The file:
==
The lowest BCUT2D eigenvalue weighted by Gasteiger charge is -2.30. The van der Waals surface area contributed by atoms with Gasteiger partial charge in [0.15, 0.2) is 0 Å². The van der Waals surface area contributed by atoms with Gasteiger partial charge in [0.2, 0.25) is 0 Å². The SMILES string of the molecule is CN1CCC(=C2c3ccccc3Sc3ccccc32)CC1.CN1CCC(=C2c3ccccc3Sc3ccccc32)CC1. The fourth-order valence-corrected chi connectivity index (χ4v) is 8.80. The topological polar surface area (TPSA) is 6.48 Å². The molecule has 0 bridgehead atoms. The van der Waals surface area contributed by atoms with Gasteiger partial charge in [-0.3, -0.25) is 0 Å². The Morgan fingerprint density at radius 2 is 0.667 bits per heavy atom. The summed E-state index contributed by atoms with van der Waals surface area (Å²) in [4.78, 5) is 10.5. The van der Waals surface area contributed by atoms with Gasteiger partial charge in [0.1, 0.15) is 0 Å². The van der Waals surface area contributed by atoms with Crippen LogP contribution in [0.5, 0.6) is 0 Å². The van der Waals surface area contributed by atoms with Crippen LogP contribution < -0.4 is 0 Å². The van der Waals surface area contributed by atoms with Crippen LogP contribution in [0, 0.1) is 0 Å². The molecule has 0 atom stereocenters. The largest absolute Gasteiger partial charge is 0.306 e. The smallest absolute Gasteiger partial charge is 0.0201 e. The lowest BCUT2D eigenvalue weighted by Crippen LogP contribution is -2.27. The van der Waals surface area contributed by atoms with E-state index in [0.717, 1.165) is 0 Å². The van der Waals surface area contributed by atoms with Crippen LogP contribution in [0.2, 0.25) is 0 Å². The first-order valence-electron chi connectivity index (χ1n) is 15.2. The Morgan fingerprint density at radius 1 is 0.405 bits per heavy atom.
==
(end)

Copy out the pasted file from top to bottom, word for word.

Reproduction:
The lowest BCUT2D eigenvalue weighted by Gasteiger charge is -2.30. The van der Waals surface area contributed by atoms with Gasteiger partial charge in [0.15, 0.2) is 0 Å². The van der Waals surface area contributed by atoms with Gasteiger partial charge in [0.2, 0.25) is 0 Å². The SMILES string of the molecule is CN1CCC(=C2c3ccccc3Sc3ccccc32)CC1.CN1CCC(=C2c3ccccc3Sc3ccccc32)CC1. The fourth-order valence-corrected chi connectivity index (χ4v) is 8.80. The topological polar surface area (TPSA) is 6.48 Å². The molecule has 0 bridgehead atoms. The van der Waals surface area contributed by atoms with Gasteiger partial charge in [-0.3, -0.25) is 0 Å². The Morgan fingerprint density at radius 2 is 0.667 bits per heavy atom. The summed E-state index contributed by atoms with van der Waals surface area (Å²) in [4.78, 5) is 10.5. The van der Waals surface area contributed by atoms with Gasteiger partial charge in [0.1, 0.15) is 0 Å². The van der Waals surface area contributed by atoms with Crippen LogP contribution in [0.5, 0.6) is 0 Å². The van der Waals surface area contributed by atoms with Crippen LogP contribution < -0.4 is 0 Å². The van der Waals surface area contributed by atoms with Crippen LogP contribution in [0, 0.1) is 0 Å². The molecule has 0 atom stereocenters. The largest absolute Gasteiger partial charge is 0.306 e. The smallest absolute Gasteiger partial charge is 0.0201 e. The lowest BCUT2D eigenvalue weighted by Crippen LogP contribution is -2.27. The van der Waals surface area contributed by atoms with E-state index in [0.717, 1.165) is 0 Å². The van der Waals surface area contributed by atoms with Crippen LogP contribution in [0.2, 0.25) is 0 Å². The first-order valence-electron chi connectivity index (χ1n) is 15.2. The Morgan fingerprint density at radius 1 is 0.405 bits per heavy atom.